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BUY TICKETS MSU Likes Its Options At Quarterback

April 29, 2009

By Adam Rittenberg,

EAST LANSING, Mich. - Kirk Cousins and Keith Nichol didn't make things any easier on their coaches in the spring game.

Not only did the two candidates for Michigan State's starting quarterback spot pace one another in Saturday's Green-White scrimmage, the two sophomores put up the exact same spectacular numbers: 357 pass yards and four touchdowns.

And that's exactly why Spartans head coach Mark Dantonio is in no rush to name a leader in the race to replace two-year starter Brian Hoyer.

"I don't want to have a quarterback controversy, but I also want to provide equal opportunity for everybody involved," Dantonio said. "I don't want it to be, 'He played well one time, so he's the guy.' What we're building for is consistency and performance over the long term."

In a sport that demands decisiveness, Dantonio and his assistants feel no pressure or panic about beginning preseason camp with Cousins and Nichol neck-and-neck for the top job. Earlier this month Dantonio said the competition could last all the way through nonconference play.

Who knows? Michigan State might end up with a two-quarterback system come Sept. 5.

"I'm fine with that," offensive coordinator Don Treadwell said. "I've done that at a couple places. You've got to have a plan for both, but it can definitely be done. I'm flexible. If they're both being productive, it's hard to keep them out."

The lack of clarity this spring has been exciting rather than discouraging for the Spartans.

"It's actually a fun competition to have," junior wide receiver Mark Dell said. "Neither one of them really has a down day."



Cousins owns a slight edge in experience after serving as Hoyer's backup last fall.

He appeared in five games and executed well on short and intermediate throws, completing 74.4 percent of his passes with two touchdowns and an interception. Cousins led scoring drives against both Ohio State and Penn State and directed a good series against Georgia in the Capital One Bowl.

Nichol arrives with more hype after transferring from Oklahoma.

A one-time Michigan State commit who switched to Oklahoma after coach John L. Smith was fired, Nichol drew comparisons to former Spartans standout Drew Stanton in high school and brings versatility to the backfield. He returned to Michigan State after being slotted behind some Bradford guy in Norman.

"They're both sophomores, and that's a positive thing," Dantonio said. "They've got a lot of football to play, they've had a lot of football under their belts."

He points his hand at a 45-degree angle.

"I think their careers are going to go whoosh, like that."

Playing football might be the easiest part of Cousins' college experience. He's pre-med at Michigan State and follows a five-year plan of rigorous academic study.

The dreaded organic chemistry series is on his plate this summer, and after a recent practice, he rushed off to meet with his tutor.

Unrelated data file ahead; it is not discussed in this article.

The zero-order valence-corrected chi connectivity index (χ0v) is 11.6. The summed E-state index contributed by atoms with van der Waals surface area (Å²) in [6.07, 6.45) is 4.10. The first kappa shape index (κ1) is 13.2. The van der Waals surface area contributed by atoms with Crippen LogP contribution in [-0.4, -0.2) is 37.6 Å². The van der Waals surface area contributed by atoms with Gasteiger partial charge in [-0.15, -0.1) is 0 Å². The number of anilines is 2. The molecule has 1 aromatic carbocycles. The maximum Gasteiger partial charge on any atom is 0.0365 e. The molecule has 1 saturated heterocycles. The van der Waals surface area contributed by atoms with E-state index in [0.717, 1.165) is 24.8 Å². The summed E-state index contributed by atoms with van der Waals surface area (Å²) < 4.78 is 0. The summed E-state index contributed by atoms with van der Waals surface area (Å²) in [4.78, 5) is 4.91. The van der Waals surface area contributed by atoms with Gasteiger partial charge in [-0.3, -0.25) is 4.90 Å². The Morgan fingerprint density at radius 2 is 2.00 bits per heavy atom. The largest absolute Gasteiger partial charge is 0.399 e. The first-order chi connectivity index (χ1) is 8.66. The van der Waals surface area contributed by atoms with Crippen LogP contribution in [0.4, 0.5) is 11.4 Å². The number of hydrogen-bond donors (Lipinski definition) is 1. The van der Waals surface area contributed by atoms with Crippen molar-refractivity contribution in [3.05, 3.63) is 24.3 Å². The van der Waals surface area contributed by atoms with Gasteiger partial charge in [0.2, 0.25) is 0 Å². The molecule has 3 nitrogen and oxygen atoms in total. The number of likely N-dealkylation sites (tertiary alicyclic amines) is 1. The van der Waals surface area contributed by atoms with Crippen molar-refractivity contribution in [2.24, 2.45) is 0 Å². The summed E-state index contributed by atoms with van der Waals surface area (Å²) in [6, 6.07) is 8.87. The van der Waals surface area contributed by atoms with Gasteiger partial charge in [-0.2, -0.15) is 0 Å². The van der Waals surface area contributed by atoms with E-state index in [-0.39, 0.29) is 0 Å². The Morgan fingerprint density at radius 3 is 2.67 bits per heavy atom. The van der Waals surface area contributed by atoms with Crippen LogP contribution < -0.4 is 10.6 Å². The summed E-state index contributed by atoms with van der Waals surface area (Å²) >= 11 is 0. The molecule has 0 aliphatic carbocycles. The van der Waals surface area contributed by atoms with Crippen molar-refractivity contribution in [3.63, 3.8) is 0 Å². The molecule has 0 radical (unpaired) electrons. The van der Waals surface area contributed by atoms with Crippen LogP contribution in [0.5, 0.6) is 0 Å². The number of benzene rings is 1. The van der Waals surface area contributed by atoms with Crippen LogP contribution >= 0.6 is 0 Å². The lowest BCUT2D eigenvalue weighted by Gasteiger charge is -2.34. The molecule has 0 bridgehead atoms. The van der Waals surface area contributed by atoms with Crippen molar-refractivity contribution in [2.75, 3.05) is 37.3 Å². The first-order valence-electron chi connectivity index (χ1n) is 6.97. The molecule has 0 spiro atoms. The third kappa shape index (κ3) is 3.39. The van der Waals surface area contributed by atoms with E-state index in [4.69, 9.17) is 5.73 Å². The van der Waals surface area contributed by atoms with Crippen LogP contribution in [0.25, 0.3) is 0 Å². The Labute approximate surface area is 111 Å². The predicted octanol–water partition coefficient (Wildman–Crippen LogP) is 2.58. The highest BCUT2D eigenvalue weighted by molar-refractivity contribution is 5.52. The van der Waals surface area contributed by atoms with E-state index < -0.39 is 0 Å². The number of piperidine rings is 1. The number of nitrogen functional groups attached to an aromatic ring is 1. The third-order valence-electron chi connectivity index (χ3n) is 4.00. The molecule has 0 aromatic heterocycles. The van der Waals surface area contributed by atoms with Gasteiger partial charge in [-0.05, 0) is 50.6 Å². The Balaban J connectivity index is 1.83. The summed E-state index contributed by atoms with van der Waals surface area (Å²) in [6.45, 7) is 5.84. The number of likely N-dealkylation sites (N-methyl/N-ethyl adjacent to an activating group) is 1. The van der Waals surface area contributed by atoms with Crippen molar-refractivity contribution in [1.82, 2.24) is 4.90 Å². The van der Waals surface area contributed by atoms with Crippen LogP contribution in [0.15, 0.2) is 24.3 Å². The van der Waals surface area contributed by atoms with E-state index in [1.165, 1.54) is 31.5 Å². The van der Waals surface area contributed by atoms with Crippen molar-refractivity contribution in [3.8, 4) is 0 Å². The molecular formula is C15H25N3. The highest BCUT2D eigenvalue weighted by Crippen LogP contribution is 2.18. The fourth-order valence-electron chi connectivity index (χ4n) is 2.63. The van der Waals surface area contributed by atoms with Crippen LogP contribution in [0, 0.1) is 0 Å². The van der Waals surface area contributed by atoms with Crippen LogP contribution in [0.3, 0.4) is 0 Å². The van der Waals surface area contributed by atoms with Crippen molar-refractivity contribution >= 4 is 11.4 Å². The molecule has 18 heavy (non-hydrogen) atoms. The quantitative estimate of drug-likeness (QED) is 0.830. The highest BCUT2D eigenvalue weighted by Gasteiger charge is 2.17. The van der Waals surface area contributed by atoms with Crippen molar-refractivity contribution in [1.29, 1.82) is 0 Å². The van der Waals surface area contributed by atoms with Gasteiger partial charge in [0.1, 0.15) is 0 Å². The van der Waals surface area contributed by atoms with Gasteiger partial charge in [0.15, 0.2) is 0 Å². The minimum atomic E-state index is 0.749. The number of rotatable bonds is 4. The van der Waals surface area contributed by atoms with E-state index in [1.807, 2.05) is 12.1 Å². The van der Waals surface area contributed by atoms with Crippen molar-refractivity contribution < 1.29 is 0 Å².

"I took anatomy and physiology last fall, two separate classes," Cousins said. "I knew it was going to be a tough road, and I'm just going to go down it and see where it takes me. The coaches have been good working with me, working around labs and that kind of thing.

"This is what I want to do, and I'm going to do the work to get there."

Not surprisingly, the mental demands of playing quarterback don't overwhelm Cousins, but the sophomore needed to improve his body after last season. He has added about five pounds to check in at around 200, and he wants to get up to 205 by the season.

Cousins also trimmed several hundredths of a second off his 40 time, which was clocked at 4.8 seconds during the winter.

"He's a perfectionist," Dantonio said. "He wants to do everything very, very well. That's a good thing, but you also have to realize as you go through things that life's not perfect and there's going to be times where you're going to have to adjust. He understands that."

Nichol is a bit sturdier at 6-foot-2 and 212 pounds, but he has been challenged to grasp the Spartans' offense after spending most of last year running the scout team. He would sit in on the offensive meetings and take a snap or two with the unit during practices, but he didn't get a real chance to absorb the system until this spring.

"I get to go in there and learn something, and then I get to see Kirk do it," Nichol said. "I get to learn from his mistakes, my mistakes, what he does good, what I do well. Every day's a learning process for me.

"I'm going to try and use every snap as an opportunity to show [the coaches] that all their recruitment, all the effort, was worth it."

Cousins looked poised and efficient last fall, and Treadwell had no reservations about sending him into games to replace Hoyer. For Nichol, who hasn't appeared in a game since September 2007, the polishing process takes a little longer.

"When you think about quarterbacks, you hear so much about footwork, footwork," Treadwell said. "The athleticism he already has, so if anything, we're sharpening up those fundamental skills to make him more of an efficient passer."

Much like the impulse to name a starter, there's also a temptation to categorize the two quarterbacks. Cousins has been pigeonholed as the pure pocket passer with textbook mechanics, while Nichol is known for his feet and playmaking ability.

But Treadwell doesn't think he's making a choice between two polar opposites.

Click here to read the rest of Adam Rittenberg's article about MSU's quarterback race.

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